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Publication - Research Publication

Energy efficiency and condition standards in private rented housing: consultation analysis

Published: 14 Nov 2017
Part of:
Housing, Research
ISBN:
9781788513906

This report presents an analysis of responses to the consultation on energy efficiency and condition standards in private rented housing.

147 page PDF

1.2MB

147 page PDF

1.2MB

Contents
Energy efficiency and condition standards in private rented housing: consultation analysis
Raising the minimum standard beyond EPC D

147 page PDF

1.2MB

Raising the minimum standard beyond EPC D

The consultation paper explains that the Scottish Government's view is that there would be challenges in proposing a mandatory target beyond D as a minimum standard – both for cost and technical reasons, but also in terms of how this would fit with the longer-term priorities of the Climate Change Plan. It is proposed that any increase in the standard beyond band D should be considered once there is further information on the longer-term proposals for heat supply in the next Climate Change Plan, and once further work has been done to understand the feasibility of the measures needed to reach these standards. Policy decisions regarding long-term heat decarbonisation are not expected to be made by the UK Government until the next parliament i.e. from 2020.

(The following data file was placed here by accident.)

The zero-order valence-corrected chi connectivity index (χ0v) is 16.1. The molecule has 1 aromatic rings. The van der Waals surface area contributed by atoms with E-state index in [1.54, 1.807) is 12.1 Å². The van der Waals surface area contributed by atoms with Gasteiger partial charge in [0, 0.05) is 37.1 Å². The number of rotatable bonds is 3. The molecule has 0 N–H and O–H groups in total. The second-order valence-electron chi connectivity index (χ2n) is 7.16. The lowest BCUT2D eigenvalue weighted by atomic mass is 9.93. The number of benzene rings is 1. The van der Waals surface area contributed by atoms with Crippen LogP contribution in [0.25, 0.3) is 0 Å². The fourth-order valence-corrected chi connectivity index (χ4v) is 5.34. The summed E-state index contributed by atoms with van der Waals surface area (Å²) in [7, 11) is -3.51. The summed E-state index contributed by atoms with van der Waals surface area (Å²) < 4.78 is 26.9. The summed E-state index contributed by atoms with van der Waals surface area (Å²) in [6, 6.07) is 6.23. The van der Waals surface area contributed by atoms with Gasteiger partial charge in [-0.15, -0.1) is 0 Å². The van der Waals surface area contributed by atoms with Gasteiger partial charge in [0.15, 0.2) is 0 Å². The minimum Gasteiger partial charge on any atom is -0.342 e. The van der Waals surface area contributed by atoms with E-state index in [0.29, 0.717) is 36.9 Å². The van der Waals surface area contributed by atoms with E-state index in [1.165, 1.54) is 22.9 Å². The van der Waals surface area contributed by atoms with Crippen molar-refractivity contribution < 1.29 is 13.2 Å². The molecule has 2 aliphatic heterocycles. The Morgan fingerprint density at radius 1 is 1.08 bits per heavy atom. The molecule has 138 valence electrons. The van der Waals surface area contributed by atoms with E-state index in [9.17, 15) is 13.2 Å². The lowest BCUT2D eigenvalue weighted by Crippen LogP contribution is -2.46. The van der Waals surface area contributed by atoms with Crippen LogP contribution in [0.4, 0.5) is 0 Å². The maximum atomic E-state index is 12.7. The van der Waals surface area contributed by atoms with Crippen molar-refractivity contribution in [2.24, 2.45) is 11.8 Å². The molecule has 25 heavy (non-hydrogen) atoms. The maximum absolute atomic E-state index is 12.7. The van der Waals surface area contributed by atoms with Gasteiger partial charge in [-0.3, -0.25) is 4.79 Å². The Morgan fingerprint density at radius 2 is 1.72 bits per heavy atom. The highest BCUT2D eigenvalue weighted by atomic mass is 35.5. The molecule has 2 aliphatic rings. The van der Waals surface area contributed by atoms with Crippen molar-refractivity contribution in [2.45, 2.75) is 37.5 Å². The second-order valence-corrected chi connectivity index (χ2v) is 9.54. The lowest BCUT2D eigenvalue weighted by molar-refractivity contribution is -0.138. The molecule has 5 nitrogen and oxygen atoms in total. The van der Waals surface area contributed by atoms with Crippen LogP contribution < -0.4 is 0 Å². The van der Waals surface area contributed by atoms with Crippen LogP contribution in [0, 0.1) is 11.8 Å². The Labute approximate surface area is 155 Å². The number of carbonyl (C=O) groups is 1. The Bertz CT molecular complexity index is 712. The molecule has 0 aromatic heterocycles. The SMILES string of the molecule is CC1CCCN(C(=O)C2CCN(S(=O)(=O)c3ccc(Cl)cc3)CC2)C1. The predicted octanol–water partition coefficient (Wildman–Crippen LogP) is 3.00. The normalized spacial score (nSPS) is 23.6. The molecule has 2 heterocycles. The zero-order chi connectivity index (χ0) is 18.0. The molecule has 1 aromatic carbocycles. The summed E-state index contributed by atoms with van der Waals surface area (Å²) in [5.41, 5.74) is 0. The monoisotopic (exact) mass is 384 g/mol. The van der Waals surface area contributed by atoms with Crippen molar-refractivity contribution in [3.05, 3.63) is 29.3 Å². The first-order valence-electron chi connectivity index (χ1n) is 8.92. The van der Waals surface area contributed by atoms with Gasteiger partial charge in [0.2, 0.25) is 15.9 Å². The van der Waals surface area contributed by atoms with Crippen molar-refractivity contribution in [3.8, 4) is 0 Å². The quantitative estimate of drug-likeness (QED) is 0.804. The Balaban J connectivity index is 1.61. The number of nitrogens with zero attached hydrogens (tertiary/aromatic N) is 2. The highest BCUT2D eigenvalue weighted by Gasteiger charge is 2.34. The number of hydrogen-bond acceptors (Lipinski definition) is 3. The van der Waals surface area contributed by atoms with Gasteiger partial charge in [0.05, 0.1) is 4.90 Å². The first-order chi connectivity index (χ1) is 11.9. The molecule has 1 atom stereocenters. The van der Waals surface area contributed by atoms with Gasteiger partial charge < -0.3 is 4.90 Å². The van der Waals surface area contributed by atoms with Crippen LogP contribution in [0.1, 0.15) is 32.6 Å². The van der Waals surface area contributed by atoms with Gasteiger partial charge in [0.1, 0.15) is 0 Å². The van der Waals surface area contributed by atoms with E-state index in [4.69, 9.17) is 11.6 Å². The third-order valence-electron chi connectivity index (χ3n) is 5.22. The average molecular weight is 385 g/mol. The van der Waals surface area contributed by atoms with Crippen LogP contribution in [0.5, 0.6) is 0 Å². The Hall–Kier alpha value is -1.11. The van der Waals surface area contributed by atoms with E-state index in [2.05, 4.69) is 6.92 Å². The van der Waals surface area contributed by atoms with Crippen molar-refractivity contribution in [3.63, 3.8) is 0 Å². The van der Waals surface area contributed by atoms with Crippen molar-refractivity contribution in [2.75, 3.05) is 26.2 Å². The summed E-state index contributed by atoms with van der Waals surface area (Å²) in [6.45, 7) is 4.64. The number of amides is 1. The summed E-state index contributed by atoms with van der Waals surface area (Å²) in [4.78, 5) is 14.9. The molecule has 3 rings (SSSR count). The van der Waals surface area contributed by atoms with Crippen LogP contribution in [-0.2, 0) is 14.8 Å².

Question 1.29 - What do you think the main benefits would be of introducing a minimum standard higher than D?

Around 125 respondents answered Question 1.29. The most frequently identified benefits were:

  • To tenants in terms of lower energy bills, and a reduction in fuel poverty.
  • Reduced carbon emissions.

Other benefits identified, although by fewer respondents were:

  • Bringing energy efficiency standards in the PRS into line with the social rented sector.
  • Providing certainty to the supply chain.
  • Improvements to health of tenants.
  • Helping owners to plan for the future.
  • Benefits from low/zero carbon technologies.

It was also suggested there could be benefits to landlords in terms of increased value of the property, and to the nation in improvements to the quality of housing stock and wider socio-economic benefits such as improved educational outcomes or reduced spending on public services.

However, other respondents suggested they saw no benefits, or that achieving band C for many properties is impractical or not possible. Predicted adverse consequences were a reduced supply of rental property and increased rent levels.

It was also noted that the nature of the EPC process means that money saved per pound invested gets significantly less for each band moved upward. It was suggested that while moving the PRS to a minimum of band D would be a considerable achievement, requiring the installation of very expensive measures to move to higher bands, with the effect of raising rent levels to fund the investment, could penalise tenants.